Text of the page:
On October 1, 1970, the Federal Republic of Nigeria celebrates ten troubled years of independence from Britain.
LAGOS 1960, INDEPENDENCE CELEBRATIONS
GV & MV Princess Alexandra arrives at Parliament Building
MV & CU Princess enters and TV of Parliament in session (4 shots)
LAGOS 1964, ELECTION DEMONSTRATIONS
CU & MV Demonstrators (4 shots)
LAGOS 1965 BALEWA SWORN IN AS P.M.
MV Sir Abubakar Rafawa Balewa being sworn in as Prime Minister by President Azikwe (4 shots)
LAGOS 1966, IRONSI AND TROOPS
MV Ironsi inspecting his troops
LAGOS 1966, GOWON SPEAKS AT CONSTITUTION
LV & SCU Gowon speaks to conference
1966, REFUGEES FLEE SOUTH FROM NORTHERN AREAS
GV & CU aftermath of riots in northern areas (3 shots)
REFUGEES AT ENUGU, 1966
MV Refugees in hospital
1967, DEMONSTRATIONS - EASTERN NIGERIA
GV & MV Demonstrators with placards (4 shots)
OIL INSTALLATIONS AT BONNY, 1968
GV PAN Oil installations at Bonny
1970, WESTERN NIGERIA OIL INSTALLATIONS
GV Oil workers on rigs (2 shots)
1968, ONITSHA WARFARE SCENES
GV & CU destruction, soldiers with local people (5 shots)
1970, REFUGEES - OWERRI
GV & CU refugees
1970, FORMAL SURRENDER
GV's & CU's Gowon and Effiong, and PAN group (4 shots)
1970, PORT HARDCOURT RE-OPENS
GV's & SV's People working at port (3 shots)
Initials CM/ML/PS/1125 CM/ML/ES.1130
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Background: On October 1, 1970, the Federal Republic of Nigeria celebrates ten troubled years of independence from Britain.
These years saw the failure of the first experiment at Federation, two military coups, abortive attempts to create a unitary state, and the Biafran war, which caused one and a half million deaths from starvation in its 30 months, on top of its battlefield casualties.
Independence in 1960 provided for 4 regions, with local autonomy, a local Parliament in Lagos, and Prime Minister, Sir Abubakar Tafawa Balewa.
The North, home of the mostly Moslem people, had more than half of the estimated 56 million population in the Federation, and this assured built-in control of the Federal Legislature and Institutions. The southern tribes, Ibo in the East and Yoruba in the West, resented the built-in advantages of the Notherners.
In the decade from Independence and earlier, the Ibo in particular had left their congested Eastern region to take work in other regions as businessmen and professionals of every kind. But in the stresses and strains of the early years of independence, they were to be forced to return for safety to the Eastern region.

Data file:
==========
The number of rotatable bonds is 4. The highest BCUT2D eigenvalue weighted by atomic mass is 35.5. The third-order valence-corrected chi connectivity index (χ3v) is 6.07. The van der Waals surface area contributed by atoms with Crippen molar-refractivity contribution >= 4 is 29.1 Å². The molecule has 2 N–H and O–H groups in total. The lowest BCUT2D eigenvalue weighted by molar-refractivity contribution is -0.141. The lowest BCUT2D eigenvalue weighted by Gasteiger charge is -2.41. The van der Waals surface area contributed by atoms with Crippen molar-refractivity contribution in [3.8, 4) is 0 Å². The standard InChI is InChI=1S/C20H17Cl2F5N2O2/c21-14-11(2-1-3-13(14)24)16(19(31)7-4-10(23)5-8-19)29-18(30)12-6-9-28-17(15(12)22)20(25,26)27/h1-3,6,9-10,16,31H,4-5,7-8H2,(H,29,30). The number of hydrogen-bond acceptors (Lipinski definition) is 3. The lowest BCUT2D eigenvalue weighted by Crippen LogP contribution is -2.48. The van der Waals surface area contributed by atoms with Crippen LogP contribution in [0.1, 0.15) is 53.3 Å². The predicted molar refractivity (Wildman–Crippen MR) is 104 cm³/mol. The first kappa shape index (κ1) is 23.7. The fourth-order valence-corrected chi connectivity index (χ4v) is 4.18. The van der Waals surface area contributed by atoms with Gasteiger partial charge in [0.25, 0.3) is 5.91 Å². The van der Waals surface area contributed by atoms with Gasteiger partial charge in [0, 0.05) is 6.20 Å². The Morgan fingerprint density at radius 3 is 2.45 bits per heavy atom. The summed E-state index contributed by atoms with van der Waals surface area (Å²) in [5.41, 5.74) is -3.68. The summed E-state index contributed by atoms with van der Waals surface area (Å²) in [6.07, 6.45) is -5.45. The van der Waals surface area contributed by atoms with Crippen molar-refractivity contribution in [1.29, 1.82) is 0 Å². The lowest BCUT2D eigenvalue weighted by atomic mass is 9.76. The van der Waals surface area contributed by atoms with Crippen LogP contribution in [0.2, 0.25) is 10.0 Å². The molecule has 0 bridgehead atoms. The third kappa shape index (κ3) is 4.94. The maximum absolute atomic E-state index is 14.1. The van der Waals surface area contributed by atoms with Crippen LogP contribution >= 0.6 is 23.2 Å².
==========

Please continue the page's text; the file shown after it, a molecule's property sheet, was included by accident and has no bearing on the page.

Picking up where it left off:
The Tafawa Balewa Legislature was the scene of shifting alliances, but Northern control of the centre was a constant factor. From 1962 to 1964 there was political unrest in regional and general elections. The 1964 general elections were boy-cotted by the Eastern-dominated political grouping The United Progressive Grand Alliance, (UPGA) after repeated allegations of election - rigging and intimidation. As this stage the East was forced to back down from a major threat to secede.
Tribal and inter-regional strife only worsened with the military coup of January 1966, which overthrew the Federal Government led by Sir Abubakar. The Military Government set up under the Ibo army leader General Aguiyi-Ironsi committed itself to a more unitary form of state, raying to get away from regionalism and tribal consciousness.
There were immediate protests in the North when General Ironsi began to implement his ideas, and by July there was a second military coup, bringing General Yakubu Gowon, a Northerner but a non-Moslem, to power. The new Government restored the Federal system, reinstated the regions, and set about plans for a new Federal Constitution.
General Gowon's Constitutional talks proceeded slowly however There was further unrest in the North, and in fear of their lives thousands of Ibos began to flee to their tribal homelands in the Eastern region.
The Eastern military Governor General Ojukwu finally proclaimed the independent state of Biafra in the East in 1967, at a time when General Gowon was proposing to create 12 states in Nigeria instead of the existing four regions, and the Eastern region was at loggerheads with the Federal state over the division of the oil royalties from foreign petroleum companies.
The war over secessionist Biafra went badly for the out-numbered Biafrans. In a few months they were driven from the mid-western state, which they had occupied, and from many areas in the Eastern region, including Calabar, and Enugu the capital.
By March 1968 Nigeria's Eastern region oil city of Port Harcourt and the Niger River city of Onitsha had been taken by General Gowon's troops.
Yet despite the great loss of life from starvation inside Biafra, it was not until January 1970 that the rebels surrendered.
The East reaped a bitter harvest from the war, of heavy taxation, slashed wages, and lost jobs. Thousands of Ibos have had to repeat old patterns by looking for work outside their homelands.
The war proved a drain on Nigeria's foreign exchange resources, meant a cut-back in development, and greatly increased the burden of social problems.
The main one is that of using the great wealth of the country for benefit of all the inhabitants. This means the oil-rich states being ready to give up for re-distribution some of the wealth that renewed oil investment will bring. Whether Nigerians can do this is the big question for the future.